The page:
THE BLOG
12/16/2011 02:44 pm ET | Updated Feb 14, 2012

Visions of a Transit Based Region

Yes, I mourn the loss of our light rail. I imagined taking the light rail to restaurants and shops up and down Woodward Avenue and was excited by the economic promise it shined on the entire Woodward corridor. But it is dead, for now, and it is time for us to move forward.

By the time Woodward Light Rail was scheduled to come online, Southeast Michigan would have had seven regional or local transit organizations. In addition to city based services like the Detroit People Mover, DDOT and Ann Arbor buses, we have SMART buses, the tentative SEMCOG rail between Ann Arbor and Detroit, and Governor Snyder's suggested regional transit authority. If that had all come to pass we would have been faced with a ton of redundancy in service offerings. In our current systems that is simply unsustainable.

Two of these services have made cuts in 2011 and one drew from old escrow funds to preserve their guarantee existing services for 18 more months. The SEMCOG rail was supposed to be running as early as 2010 (optimism abounded way back then) but is now tentatively looking at special runs by 2012. Governor Snyder's proposed transit offerings would be severely limited in services and at this date, simply an idea from a speech.

If Southeast Michigan is going to have a transit infrastructure worth celebrating, it is time to start consolidating services and, most importantly, management. Detroit is in a budget crisis, SMART is underfunded, and the People Mover has very little value outside of the Central Business District it serves. Merely propping up existing systems isn't a healthy option either. It's time to shift our focus to a bigger, more comprehensive plan.

Governor Snyder has the backing of the mayor as well as Secretary LaHood. This is promising. But rather than run high-speed buses on Michigan Avenue through dozens of stoplights, the governor's proposed RTA should support and assume control of the rail project already in motion through SEMCOG. Let's bring one project to fruition before we start planning a theoretical new one!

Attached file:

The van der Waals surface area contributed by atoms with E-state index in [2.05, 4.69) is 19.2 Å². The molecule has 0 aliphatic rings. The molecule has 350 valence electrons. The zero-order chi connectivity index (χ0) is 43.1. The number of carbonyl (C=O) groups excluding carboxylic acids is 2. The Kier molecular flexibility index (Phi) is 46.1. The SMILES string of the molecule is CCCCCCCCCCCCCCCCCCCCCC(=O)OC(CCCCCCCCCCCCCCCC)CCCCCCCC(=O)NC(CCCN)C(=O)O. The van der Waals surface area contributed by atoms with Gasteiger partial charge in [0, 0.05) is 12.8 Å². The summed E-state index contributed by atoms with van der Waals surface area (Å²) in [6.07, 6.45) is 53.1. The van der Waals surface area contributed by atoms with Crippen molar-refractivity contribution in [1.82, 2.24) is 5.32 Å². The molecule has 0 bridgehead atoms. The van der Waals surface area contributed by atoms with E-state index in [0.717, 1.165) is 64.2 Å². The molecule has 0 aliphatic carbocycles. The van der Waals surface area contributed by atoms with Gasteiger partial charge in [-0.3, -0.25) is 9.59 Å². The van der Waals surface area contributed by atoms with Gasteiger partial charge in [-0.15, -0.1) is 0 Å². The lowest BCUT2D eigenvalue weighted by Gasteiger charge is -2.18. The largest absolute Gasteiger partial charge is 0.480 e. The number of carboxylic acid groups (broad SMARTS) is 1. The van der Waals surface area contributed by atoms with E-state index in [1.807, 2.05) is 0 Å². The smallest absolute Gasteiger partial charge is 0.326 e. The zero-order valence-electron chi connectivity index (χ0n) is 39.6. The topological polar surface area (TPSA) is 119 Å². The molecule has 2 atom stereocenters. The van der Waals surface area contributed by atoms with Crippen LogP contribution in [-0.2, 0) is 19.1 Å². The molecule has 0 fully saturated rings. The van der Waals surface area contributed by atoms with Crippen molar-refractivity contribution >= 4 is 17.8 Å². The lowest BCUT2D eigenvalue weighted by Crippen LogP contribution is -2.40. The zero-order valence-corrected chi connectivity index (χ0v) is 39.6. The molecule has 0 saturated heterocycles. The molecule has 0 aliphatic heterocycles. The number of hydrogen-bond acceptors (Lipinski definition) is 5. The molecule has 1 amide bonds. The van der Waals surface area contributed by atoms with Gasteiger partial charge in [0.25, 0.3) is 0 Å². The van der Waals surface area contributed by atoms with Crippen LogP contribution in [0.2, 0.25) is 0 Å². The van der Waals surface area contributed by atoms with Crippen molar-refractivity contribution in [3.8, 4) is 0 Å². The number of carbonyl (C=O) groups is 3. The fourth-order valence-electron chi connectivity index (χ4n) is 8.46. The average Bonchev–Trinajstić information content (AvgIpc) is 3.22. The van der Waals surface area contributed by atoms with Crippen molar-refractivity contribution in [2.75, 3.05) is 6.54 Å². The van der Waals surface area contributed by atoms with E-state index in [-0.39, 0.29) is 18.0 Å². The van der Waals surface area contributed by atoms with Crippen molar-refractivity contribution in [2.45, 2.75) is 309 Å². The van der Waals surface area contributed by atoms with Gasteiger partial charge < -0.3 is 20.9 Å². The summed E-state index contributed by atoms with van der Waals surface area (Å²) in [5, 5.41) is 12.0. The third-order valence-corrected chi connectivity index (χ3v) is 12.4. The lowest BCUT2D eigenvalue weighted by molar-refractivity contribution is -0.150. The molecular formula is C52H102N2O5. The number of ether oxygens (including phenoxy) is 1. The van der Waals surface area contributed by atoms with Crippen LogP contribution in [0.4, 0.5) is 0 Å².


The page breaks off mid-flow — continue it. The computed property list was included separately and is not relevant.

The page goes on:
A healthy regional transit authority would complete the Ann Arbor to Detroit rail system quickly and effectively. A healthy regional transit authority would have the funding it needs to provide efficient, effective transit services to all of our communities. A healthy regional transit authority would reach out and embrace the creative minds behind projects like the Freshwater Railway. A healthy regional transit authority would cater to downtown business owners, suburban residents, and even provide transportation from the airports to our cities.

We have the opportunity to do this right. The energy in the cities and suburbs is generally positive and we seem to be moving past the economic gloom of the past few years. Many of our local, regional and national leaders have agreed that Southeast Michigan needs a viable transportation system that is not dependent upon highways and taxi cabs.

If we stick with the status quo, we are accepting a region without viable transportation. We're accepting that the "brain drain" Governor Snyder laments is part of our lives. But if we build a foundation of quality, sensible transportation options throughout our region ideas like light rail aren't Huxleyan visions, they are simply part of an exciting future for our region. Let's embrace it, and make sure our leaders do too.